All orders have a bankruptcy price in addition to the liquidation price. When the market price reaches the bankruptcy price, it indicates that the margin of the position is equal to zero. If the final execution price of the position is higher than the bankruptcy price, the balance remaining after the liquidation is added to the insurance fund. Conversely, if the final execution price is worse than the bankruptcy price, contract loss will occur and will be covered by the insurance fund.

### Isolated Margin Bankruptcy Price (Long)

$$ \small\textsf{Isolated Margin Bankruptcy Price (Long)} = {{\textsf{Avg. Entry Price} \times \textsf{Leverage}} \over \textsf{Leverage + 1}} $$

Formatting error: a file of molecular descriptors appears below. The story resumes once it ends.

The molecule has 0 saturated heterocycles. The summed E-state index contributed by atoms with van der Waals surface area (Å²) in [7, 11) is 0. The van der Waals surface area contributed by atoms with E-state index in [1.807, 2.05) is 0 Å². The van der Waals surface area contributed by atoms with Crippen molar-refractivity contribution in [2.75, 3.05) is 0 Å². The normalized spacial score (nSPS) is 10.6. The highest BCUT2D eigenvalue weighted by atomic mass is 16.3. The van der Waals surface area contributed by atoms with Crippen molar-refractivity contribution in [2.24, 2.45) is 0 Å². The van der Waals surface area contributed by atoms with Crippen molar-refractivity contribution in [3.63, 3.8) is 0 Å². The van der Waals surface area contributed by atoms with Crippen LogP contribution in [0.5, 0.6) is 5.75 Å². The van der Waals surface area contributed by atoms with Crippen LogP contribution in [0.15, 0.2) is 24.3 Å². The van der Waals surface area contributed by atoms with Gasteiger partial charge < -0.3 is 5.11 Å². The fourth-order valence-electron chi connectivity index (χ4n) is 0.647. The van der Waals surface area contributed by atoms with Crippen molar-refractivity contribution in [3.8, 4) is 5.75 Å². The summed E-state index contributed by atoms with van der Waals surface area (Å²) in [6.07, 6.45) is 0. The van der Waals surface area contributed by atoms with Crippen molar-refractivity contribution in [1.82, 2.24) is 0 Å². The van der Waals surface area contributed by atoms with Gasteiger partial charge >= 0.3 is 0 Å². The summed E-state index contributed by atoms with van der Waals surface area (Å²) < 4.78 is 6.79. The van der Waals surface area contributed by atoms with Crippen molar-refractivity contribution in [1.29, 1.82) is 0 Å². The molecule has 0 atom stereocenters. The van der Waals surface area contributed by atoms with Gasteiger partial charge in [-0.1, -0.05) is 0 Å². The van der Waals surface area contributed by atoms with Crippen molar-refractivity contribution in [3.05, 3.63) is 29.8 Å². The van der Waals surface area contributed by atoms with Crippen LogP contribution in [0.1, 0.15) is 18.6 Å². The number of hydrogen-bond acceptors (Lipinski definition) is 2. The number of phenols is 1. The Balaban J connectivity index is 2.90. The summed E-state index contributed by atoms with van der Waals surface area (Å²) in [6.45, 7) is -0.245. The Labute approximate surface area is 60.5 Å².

### Isolated Margin Bankruptcy Price (Short)

$$ \small\textsf{Isolated Margin Bankruptcy Price (Short)} = {{\textsf{Avg. Entry Price} \times \textsf{Leverage}} \over \textsf{Leverage - 1}} $$

### Cross Margin Bankruptcy Price (Long)

\begin{align}\small\textsf{Cross Margin Bankruptcy Price (Long)} = {\textsf{1.00075}\times\textsf{Quantity}\over{{\textsf{Quantity}\over\textsf{Avg. Entry Price}}+ \textsf{Available Balance}}}\end{align}

### Cross Margin Bankruptcy Price (Short)

$$ {\small \textsf{Cross Margin Bankruptcy Price (Short)} = {0.99925\times\textsf{Quantity}\over{{\textsf{Quantity}\over\textsf{Avg. Entry Price}} - \textsf{Available Balance}}}} $$

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